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Summertime and the Living is Expensive: Six warm-weather Spending Traps, and How to Avoid Falling in



Summer isn’t for saving; it’s the season for spending. At least, that’s the message that many Canadians relay when banks trot out their annual spending surveys.

This year, more than half of Canadians surveyed for a Bank of Montreal poll admitted that their summer habits have negative long-term effects on their savings. One quarter say they spend themselves into debt, another 27 per cent dip into savings and 13 per cent forego saving and debt repayment to have fun. Millennials, according to a Tangerine survey, were more likely than other groups to overspend on food and beverage (63 per cent) and outdoor activities (43 per cent) this summer.

“People have a lot of pent up socializing to do. We hunker down in the winter and when summer comes, we’ll drive miles, we’ll make lots of food,” says Gail Vaz-Oxlade, author of Money Talks. “(People splurge on) the bicycles and the barbecues and the outdoor patio furniture because people are desperate to get out and enjoy the summer. They have a devil-may-care attitude about what they’re spending to have a good summer. (They) think, ‘I’ll go buy myself a canoe.’”

Whether you’re spending on canoes, landscaping or vacations, here are some of the common spending traps summer sets for us — and how to mitigate them.

Yard maintenance If you do your own landscaping and lawn care, you’re going to save money. That being said, if you absolutely do not want to cut your own grass or ruin your shoes by aerating the lawn with your high heels, consider hiring a neighbourhood teen.

In an effort to save, my husband and I tried to DIY our own landscaping. But after a few seasons, my front yard, as my husband would tell you, “is bringing down the neighbourhood.” To destroy our weed jungle, dig up two dead trees and some bushes, transplant shrubbery and spread mulch, the quotes began at $1,000.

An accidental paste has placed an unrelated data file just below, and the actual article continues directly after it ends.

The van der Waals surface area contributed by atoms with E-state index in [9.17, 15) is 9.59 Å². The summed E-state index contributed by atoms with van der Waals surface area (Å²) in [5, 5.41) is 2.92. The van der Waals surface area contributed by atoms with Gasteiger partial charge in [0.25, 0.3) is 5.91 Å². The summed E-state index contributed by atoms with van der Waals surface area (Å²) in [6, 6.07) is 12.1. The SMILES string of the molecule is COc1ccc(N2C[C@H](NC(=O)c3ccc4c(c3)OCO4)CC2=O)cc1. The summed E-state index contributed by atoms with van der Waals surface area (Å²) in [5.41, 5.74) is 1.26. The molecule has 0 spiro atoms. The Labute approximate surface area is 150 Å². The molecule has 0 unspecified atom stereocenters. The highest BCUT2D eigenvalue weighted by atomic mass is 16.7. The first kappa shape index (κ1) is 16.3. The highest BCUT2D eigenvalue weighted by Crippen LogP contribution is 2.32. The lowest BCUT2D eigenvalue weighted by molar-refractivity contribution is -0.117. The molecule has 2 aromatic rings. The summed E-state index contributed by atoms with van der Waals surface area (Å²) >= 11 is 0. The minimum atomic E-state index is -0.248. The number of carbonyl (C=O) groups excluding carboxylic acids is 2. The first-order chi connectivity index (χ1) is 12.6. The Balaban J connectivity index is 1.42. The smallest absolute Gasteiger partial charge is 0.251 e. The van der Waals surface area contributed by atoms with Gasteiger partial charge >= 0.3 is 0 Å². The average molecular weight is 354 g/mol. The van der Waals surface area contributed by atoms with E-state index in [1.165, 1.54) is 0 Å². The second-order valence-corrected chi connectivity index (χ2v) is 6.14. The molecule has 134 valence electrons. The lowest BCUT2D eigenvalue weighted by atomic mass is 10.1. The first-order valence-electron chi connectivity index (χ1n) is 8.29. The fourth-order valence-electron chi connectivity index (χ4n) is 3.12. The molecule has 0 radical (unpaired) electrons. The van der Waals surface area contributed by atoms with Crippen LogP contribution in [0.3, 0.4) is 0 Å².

We decided to use money we had set aside for new patio furniture to clear the yard; planting new greenery and flowers will have to wait until next year. Thinking about your yard as an ongoing project — and thus, ongoing expense — will help you control how much it costs.

“To me, the garden is a work in process. I will decide what I will do now and what I am prepared to wait to do,” says Vaz-Oxlade who devotes $100 a month in her budget to her garden and spends the $1,200 in the spring. “I have a girlfriend who likes things to be finished. She comes into my garden and says, ‘Doesn’t that drive you crazy?’ I say, ‘No, because I can see what it is going to be.’”

Big stuff for your big summer fun Seasonal items such as patio furniture will go on sale later in the summer; however, your choices will be limited by what is left in stock. If you’re looking for bigger ticket items such as water skis or furniture, consider buying it used. This past week, someone just sold a fantastic glass patio table, umbrella and six plush chairs for $190 on my local Bidding Wars Facebook group. If you don’t immediately find what you’re looking for online, set up a Kijiji alert for the item. And don’t forget to comb the house for things that you can sell yourself to recoup some cash.

Summer camp for kids “Camp is not cheap. It’s more expensive than daycare,” says Lee Helkie, a certified financial planner and partner of Helkie Financial. “My kids are seven and 10. My daughter’s overnight camp is a riding camp for $1,200 a week. My son is going to a golf camp that’s $400 and a sports camp that’s $375 a week.”

First, determine how much you can spend to send kids to camp. Then decide, with your kids, where and how to divide that sum. (Don’t forget to budget for extra gear, etc. that you may need for the camp.) “Set the amount with them and talk to them about what they want to do,” Helkie says. “I’m a big believer in, as your kids get older, helping them to understand that (money) doesn’t grow on trees.”

To save you money, some camps offer a siblings discount, so consider sending your kids to the same camp. Also, many have early-bird or return-camper discounts. If you can’t afford the entire cost up-front, ask if the camp has a payment plan. Some camps have subsidy programs with financial applications due earlier in the year.

Don’t forget to keep your receipts for tax time; if the activities are eligible, you can claim on your 2016 return up to $500 for the children’s fitness tax credit and up to $250 for the children’s arts tax credit.

Finally, in lieu of pricey summer camps, look for free or low-cost programs run by your local library, community centre or religious organization.

Vacations The key to saving money on vacations is planning, Helkie says. Search for resorts or hotels or restaurants that offer free promotions for kids. Do a Google search for Groupon deals or coupon codes for local attractions. Consider visiting hot spots such as Arizona or Florida, which can be cheaper in the summer months, or explore your own country. Opt for a road trip and find accommodations with a kitchen through Airbnb, VRBO or